1889: Amicably settled, in Chinook Jargon
The dialogue in the following incident took place in Chinuk Wawa…can you imagine it?
Sarah “Sairey” Gamp (image credit: The Victorian Web)
Speaking of imagining, Sairey Gamp is a fictional drunken nurse, from Charles Dickens’s novel “Martin Chuzzlewit”.
An elderly Siwash lady who is addicted to Sairey Gamp’s style of tea-pot, when she feels so “dispoged,” caused a ripple of short-lived excitement at the corner of Lorne and Columbia streets this afternoon. From what could be gathered it would appear that a gentleman not unknown to fame in the annals of the police court, gave the lady above mentioned a loan of three dollars and a half, and when the time came to collect the money he walked down to the swamp, where the residence of his debtor is situated, and knocked at the door for admission. This being refused he knocked the door down and otherwise conducted himself in an indecorous manner, making use of language of the same strength as the whiskey he had been drinking; and it was of the sort scientists pickle specimens with. The irate Siwash female immediately came into town, and meeting the chief of police at the spot above mentioned stated her case in choice Chinook, and shook her elderly fist in the face of her creditor. An amicable adjustment of the dispute was arrived at on the spot, and the meeting dissolved mutually satisfied.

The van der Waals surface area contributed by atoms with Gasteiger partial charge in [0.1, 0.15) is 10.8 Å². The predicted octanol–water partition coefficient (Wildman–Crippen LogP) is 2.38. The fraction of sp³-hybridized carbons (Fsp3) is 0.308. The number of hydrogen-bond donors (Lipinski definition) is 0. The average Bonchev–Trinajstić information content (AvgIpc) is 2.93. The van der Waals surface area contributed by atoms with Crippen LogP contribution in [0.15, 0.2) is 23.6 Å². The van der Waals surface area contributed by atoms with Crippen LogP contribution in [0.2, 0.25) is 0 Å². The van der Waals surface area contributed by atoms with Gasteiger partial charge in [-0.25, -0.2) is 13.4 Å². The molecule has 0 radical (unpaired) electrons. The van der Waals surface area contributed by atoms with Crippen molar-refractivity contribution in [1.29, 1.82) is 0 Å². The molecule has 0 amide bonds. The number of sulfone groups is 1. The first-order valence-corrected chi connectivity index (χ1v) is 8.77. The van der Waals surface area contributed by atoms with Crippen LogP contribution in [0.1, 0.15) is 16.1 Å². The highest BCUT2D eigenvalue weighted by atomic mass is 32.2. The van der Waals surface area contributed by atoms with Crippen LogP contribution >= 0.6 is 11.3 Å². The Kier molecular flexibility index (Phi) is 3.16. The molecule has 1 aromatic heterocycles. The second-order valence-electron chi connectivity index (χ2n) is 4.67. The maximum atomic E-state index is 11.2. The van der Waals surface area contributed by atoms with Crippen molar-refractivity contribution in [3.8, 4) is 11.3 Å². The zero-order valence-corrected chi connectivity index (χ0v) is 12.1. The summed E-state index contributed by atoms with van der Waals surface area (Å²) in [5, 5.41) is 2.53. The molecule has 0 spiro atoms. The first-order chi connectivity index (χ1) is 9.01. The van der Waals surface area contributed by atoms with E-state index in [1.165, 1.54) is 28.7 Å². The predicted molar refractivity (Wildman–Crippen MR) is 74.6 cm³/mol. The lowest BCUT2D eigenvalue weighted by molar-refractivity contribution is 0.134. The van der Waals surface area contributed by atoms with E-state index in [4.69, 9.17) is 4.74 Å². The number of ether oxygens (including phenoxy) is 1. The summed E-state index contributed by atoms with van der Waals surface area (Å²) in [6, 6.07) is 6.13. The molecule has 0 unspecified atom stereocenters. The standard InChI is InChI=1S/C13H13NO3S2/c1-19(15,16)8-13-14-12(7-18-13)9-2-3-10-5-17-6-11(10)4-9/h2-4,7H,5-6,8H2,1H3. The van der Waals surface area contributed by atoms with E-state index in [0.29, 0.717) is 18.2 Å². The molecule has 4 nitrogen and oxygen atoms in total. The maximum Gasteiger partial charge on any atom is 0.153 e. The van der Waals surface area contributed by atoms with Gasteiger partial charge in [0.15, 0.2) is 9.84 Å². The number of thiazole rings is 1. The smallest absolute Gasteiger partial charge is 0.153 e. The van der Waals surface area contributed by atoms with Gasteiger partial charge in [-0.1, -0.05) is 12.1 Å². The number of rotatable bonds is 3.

— from the New Westminster (BC) Daily British Columbian of December 12, 1889, page 4, column 3
Interesting stuff, from my reading, particularly in the British Colonist paper 1859 and onwards, Chinook Jargon seems to have persisted in the “urban” working classes of Victoria, New Westminster and Seattle. It has likely gone largely unrecorded, but the criminal elements of these cities also appear to have made use of the wawa, Victoria had a notorious Cormorant street gangster aptly nicknamed “Capswallow”.
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Nice one, Jakob. “Capswallow” = Chinuk Wawa’s kapshwála, meaning ‘steal’ as well as getting used like a prefix before verb X, ‘do X nefariously’. (See the historical/regional section of the 2012 Grand Ronde Tribes dictionary.)
Have court records ever been used to search for specimens of the CW language? In those records, it is often important that people are quoted literally. Colleagues have found specimens of scarcely documented minority languages there.
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I’ve looked many times. Extremely scant results. I have a whole hypothesis about this. Chinuk Wawa wasn’t worth quoting with any great attentiveness, and so on — even though it was a highly necessary language for the functioning of the courts!
If any of my readers are lawyers or academics with Lexis-Nexis access, message me!